Fort Worth is tired of playing second fiddle. 

The city not only has second billing in the Dallas-Fort Worth metro brand, it’s also frequently passed over for economic development projects that ultimately wind up in the Dallas area. In mid-2017, Fort Worth endured a devastating blow when XTO Energy vacated six of its seven local buildings and moved 1,600 jobs to an ExxonMobil campus near Houston. And to pour salt on the wound, passengers on many airline arrivals at DFW International Airport are greeted with the message, “Welcome to Dallas” (an especially hard pill to swallow since American Airlines is headquartered in Fort Worth.) 

According to Mayor Betsy Price, people don’t know Fort Worth, and the city hasn’t done a good job of marketing the city on the national and international levels.

But that’s about to change.

For the first time in history, the city commissioned an economic development study that put every aspect of Fort Worth’s strengths and weaknesses under the microscope. The 492-page analysis and strategic plan will serve as the roadmap for more aggressively marketing the city’s advantages globally as well as regionally.

Unlike most cities, Fort Worth offers a distinct blend of its rich Western heritage coupled with 21st century business and culture. Effectively striking an image balance between Cowtown and “Nowtown” may well be the city’s ticket to the competitive edge.


Cowtown is the Fort Worth the world knows. 

Establishing that global name-identification didn’t come from a third-party strategic plan. It came from generations of dedicated city leaders who had a vision to preserve 150 years of Fort Worth’s Western history.

Every city around Dallas-Fort Worth was a cowboy town in the 1800s. And each shiny glass building and mixed-use development throughout the region today sits on land with an unknown history. 

But Fort Worth wasn’t just a cowboy town. As the city progressively grew from an ordinary cattle stop along the Chisholm Trail to the center of ranching, cattle shipping, and meat packing, it became a major player in 19th century economic development.

The Fort Worth Stockyards National Historic District and Fort Worth Livestock Exchange — known as the “Wall Street of the West” — are not only significant reminders of the role Cowtown played in Texas’ legendary livestock industry, they’re at the core of the city’s vibrant tourism industry today. 

When visitors to Texas want a taste of the Wild West, they come to Fort Worth where they can tour landmark attractions, experience twice-daily cattle drives, walk on original brick walkways, attend an indoor weekend rodeo, visit Cowtown museums, and shop and dine in authentic Western buildings.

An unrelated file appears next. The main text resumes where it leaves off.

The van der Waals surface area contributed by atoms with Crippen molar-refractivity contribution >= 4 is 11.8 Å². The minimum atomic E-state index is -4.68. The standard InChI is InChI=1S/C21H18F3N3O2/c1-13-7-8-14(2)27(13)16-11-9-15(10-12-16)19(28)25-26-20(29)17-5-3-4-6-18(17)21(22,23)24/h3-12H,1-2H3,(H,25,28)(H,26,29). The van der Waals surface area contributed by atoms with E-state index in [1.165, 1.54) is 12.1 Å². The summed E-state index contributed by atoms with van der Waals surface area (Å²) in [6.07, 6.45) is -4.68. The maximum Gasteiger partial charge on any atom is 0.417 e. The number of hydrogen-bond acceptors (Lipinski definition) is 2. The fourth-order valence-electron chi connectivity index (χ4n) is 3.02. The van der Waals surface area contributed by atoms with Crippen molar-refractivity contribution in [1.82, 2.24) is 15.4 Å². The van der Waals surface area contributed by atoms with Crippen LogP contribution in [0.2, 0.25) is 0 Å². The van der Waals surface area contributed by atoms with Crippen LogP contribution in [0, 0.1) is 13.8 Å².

Despite history preservation and marketing, a portion of Fort Worth’s global name-ID can be attributed to luck. Geographically, Cowtown is where the West begins. 


Sundance Square

Sundance Square could easily be a prototype for marketing Fort Worth. This major center for shopping, dining, and nightlife is housed in historic buildings and newer modern structures. Like the city, it’s a fusion of the past and future.

Based on the strategic plan, Fort Worth may be closer to a level economic playing field than it thinks.

According to the plan, the city is on-course to become the 12th largest city in the U.S. by 2019. It’s home to Texas Christian University (TCU), Texas Wesleyan University, Texas A&M University School of Law, and the University of North Texas (UNT) Health Science Center, which positions Fort Worth as a destination for a young, skilled workforce and industry-academic collaborations. 

In addition to American Airlines, multinational corporations — Lockheed Martin, Bell Helicopter, and BNSF Railway — would be prime anchors for a future transportation hub. 

South Main Street Rendering / Courtesy of Near Southside

The Near Southside Medical District already has the largest concentration of medical jobs in Dallas-Fort Worth. Coupled with the new TCU-UNT Health Science Center School of Medicine, the district is at a key point to become a medical innovation district.

Fort Worth’s undeveloped land mass, which drives economic development, is now more than twice as large as the available land Dallas has left. 

Between the Van Cliburn International Piano Competition, Kimbell Art Museum, Amon Carter Museum of American Art, and other world-class venues, the city’s Arts District already has global recognition. While the Main Street Fort Worth Arts Festival is a regional favorite, the challenge is raising awareness of the event to national and international levels.

Fort Worth also houses several trendy urban neighborhoods, including the Magnolia District, Arts District, Panther Island, and the downtown core. The city’s goal is to accelerate urban and mixed-use growth.

Then the economic development’s message should be clear: Fort Worth is open for business and has plenty to sell.